‘I Hope She Drowns’

The president’s State of the Union Address will be little noted and not long remembered. There was a sense that he was talking at, not to, the country. He asserted more than he persuaded, and he chose to redeclare his beliefs rather than argue for them in any depth. If you believe, as he does, that the No. 1 priority for the American government at this point in history is to lead an international movement for political democracy, and if you believe, as he truly seems to, that political democracy is in and of itself a certain bringer of world-wide peace, than this speech was for you. If not, not. It went through a reported 30 drafts, was touched by many hands, and seemed it. Not precisely a pudding without a theme, but a thin porridge.

It was the first State of the Union Mr. Bush has given in which Congress seemed utterly pre-9/11 in terms of battle lines drawn. Exactly half the chamber repeatedly leapt to its feet to applaud this banality or that. The other half remained resolutely glued to its widely cushioned seats. It seemed a metaphor for the Democratic Party: We don’t know where to stand or what to stand for, and in fact we’re not good at standing for anything anyway, but at least we know we can’t stand Republicans.

There was only one unforgettable moment, and that was in a cutaway shot, of Hillary Clinton, who simply must do something about her face. When the president joked that two people his father loves are turning 60 this year, himself and Bill Clinton—why does he think constant references to that relationship work for him?—it was Mrs. Clinton’s job to look mildly amused, or pleasant, or relatively friendly, or nonhostile. Mrs. Clinton has two natural looks, the first being a dull and sated cynicism, the second the bright-eyed throaty chuckler who greets visiting rubes from Utica. The camera caught the first; by the time she realized she was the shot, she apparently didn’t feel she could morph into the second. This canniest of politicians still cannot fake benignity.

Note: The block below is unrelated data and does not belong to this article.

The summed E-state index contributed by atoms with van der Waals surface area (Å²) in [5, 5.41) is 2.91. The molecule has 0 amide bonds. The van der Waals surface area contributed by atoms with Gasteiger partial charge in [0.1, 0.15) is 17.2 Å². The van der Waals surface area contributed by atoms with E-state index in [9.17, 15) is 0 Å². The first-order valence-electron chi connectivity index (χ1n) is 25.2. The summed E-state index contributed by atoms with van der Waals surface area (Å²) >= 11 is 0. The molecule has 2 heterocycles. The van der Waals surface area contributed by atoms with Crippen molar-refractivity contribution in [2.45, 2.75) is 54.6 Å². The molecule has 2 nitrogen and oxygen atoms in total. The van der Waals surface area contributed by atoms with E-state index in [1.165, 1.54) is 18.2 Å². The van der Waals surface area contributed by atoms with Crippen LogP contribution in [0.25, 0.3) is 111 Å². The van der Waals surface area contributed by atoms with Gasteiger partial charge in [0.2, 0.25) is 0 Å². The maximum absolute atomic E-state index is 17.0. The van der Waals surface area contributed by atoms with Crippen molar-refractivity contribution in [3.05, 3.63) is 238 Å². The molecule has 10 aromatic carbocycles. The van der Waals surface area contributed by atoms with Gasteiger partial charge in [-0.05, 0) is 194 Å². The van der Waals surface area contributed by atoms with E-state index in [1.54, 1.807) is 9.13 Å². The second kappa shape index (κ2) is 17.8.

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Maybe she knew the habitués of the Daily Kos, and other leftwing Web sites, were watching. Conservatives are always writing about the strains and stresses within the Republican Party, and they are real. But the Democratic Party seems to be near imploding, and for that most humiliating of reasons: its meaninglessness. Republicans are at least arguing over their meaning.

The venom is bubbling on websites like Kos, where Tuesday afternoon, after the Alito vote, various leftists wrote in such comments as “F––– our democratic leaders,” “Vichy Democrats” and “F––– Mary Landrieu, I hope she drowns.” The old union lunch-pail Democrats are dead, the intellects of the Kennedy and Johnson era retired or gone, and this—I hope she drowns—seems, increasingly, to be the authentic voice of the Democratic base.

How will a sane, stable, serious Democrat get the nomination in 2008 when these are the activists to whom the appeal must be made?

Republicans have crazies. All parties do. But in the case of the Democrats—the leader of their party, after all, is the unhinged Howard Dean—the lunatics seem increasingly to be taking over the long-term health-care facility. Great parties die this way, or show that they are dying.